Let us clarify: this public disclosure was of no unexpected effect unto us, for we have recognized the elemental corruption of the Biden Administration since a time before its inception. Alas, there are still millions of people who believe in the possibility of influencing its members, of “moving” them “left”, whatever these terms are supposed to mean. We have long understood that Austin was a sedulous adherent to the doctrine of American imperialism because we knew that Biden would never have entrusted him with the powers possessed by the Secretary of Defense unless he had proven his fidelity thereto. Clearly, this had been Biden’s criterion in selecting Antony Blinken as Secretary of State, with the only difference being that Blinken’s penchant for imperialist carnage was well-documented—or, at least, publicly documented.
We ignore the story of Deshaun Watson at our own peril. It is difficult to convince self-described “investigative journalists” to take any interest in professional sports, even when there is relevance to the subjects of institutional corruption and propaganda. I have learned this the hard way, as none of my writings or videos on the theme of sports as a means of social control attracted any serious interest, and I have similarly limited expectations for this piece, its clear journalistic implications notwithstanding. Nevertheless, we will continue to provide the Overwritten audience with content worth of their attention, even if it falls on deaf ears and blind eyes.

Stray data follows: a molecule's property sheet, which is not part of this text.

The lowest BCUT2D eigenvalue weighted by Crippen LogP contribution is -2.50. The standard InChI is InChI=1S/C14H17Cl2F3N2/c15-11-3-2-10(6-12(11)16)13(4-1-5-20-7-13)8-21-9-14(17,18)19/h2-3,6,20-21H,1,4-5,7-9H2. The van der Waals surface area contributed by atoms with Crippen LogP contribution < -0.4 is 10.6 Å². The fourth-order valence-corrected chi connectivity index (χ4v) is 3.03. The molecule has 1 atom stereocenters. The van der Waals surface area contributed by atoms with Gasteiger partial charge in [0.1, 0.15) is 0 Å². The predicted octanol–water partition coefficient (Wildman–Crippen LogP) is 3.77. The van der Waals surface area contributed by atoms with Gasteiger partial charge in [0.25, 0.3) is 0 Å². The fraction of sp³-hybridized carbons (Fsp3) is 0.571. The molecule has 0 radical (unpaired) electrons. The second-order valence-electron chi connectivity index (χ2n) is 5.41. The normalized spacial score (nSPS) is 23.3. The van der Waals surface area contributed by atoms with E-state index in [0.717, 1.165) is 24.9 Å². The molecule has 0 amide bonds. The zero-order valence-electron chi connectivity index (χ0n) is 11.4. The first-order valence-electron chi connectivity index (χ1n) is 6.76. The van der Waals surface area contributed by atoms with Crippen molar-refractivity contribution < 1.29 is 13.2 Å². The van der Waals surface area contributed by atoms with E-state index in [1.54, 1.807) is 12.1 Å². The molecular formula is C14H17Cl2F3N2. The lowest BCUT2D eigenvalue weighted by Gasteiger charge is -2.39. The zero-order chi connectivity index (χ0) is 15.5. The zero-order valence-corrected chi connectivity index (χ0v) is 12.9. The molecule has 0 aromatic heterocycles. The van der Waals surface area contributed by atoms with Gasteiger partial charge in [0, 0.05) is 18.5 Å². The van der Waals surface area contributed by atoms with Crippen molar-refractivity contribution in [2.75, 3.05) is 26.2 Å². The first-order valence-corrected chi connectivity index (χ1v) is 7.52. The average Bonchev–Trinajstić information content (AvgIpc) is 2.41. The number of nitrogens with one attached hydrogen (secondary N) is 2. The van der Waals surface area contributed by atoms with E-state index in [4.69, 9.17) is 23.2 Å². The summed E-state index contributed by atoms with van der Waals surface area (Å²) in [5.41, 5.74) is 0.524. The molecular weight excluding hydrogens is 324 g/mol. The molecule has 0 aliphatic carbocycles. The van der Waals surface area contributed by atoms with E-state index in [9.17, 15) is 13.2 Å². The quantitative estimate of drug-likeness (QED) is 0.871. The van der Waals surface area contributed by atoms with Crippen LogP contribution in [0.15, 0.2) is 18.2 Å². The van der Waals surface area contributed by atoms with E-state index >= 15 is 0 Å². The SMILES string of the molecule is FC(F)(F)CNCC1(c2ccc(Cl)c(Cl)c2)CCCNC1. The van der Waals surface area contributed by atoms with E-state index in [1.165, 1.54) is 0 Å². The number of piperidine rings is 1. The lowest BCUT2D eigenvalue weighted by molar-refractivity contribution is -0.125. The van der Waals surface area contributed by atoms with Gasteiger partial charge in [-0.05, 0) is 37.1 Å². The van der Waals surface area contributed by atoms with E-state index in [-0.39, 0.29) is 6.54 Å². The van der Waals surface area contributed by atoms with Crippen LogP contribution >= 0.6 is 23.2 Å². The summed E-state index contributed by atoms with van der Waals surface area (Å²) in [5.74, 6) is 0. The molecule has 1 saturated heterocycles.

On Saturday, the tenth of April, Defector Media reported that the Houston Chronicle terminated a writer named Aaron Wilson for his commentary on Deshaun Watson. For those outside the know, Mr. Watson is the starting quarterback for the Houston Texans, one of the thirty-two teams in the National Football League. After signing a massive contract with the Texans in September of last year, Watson became increasingly critical of the organization and eventually demanded a trade to another, presumably more competent, team. However, that demand has been thwarted by a series of twenty-odd lawsuits filed by masseuses who allege that Watson sexually assaulted them.
Though the mass media supported Watson almost unilaterally in his negotiations with the Texans, the same informative apparatus universally presumed his guilt as soon as the masseuses filed their complaints. Seemingly, Aaron Wilson was the sole exception: on the nineteenth of March, Wilson participated in an interview for Boston’s largest sports radio network, wherein he questioned the masseuses’ motivation and criticized their attorney, Tony Buzbee. The Houston Chronicle seemed to suspend him shortly thereafter, but his termination became public knowledge only last week. In an internal email obtained by Defector Media, Reid Laymance, the Chronicle’s sports editor, warned his staff with the following language: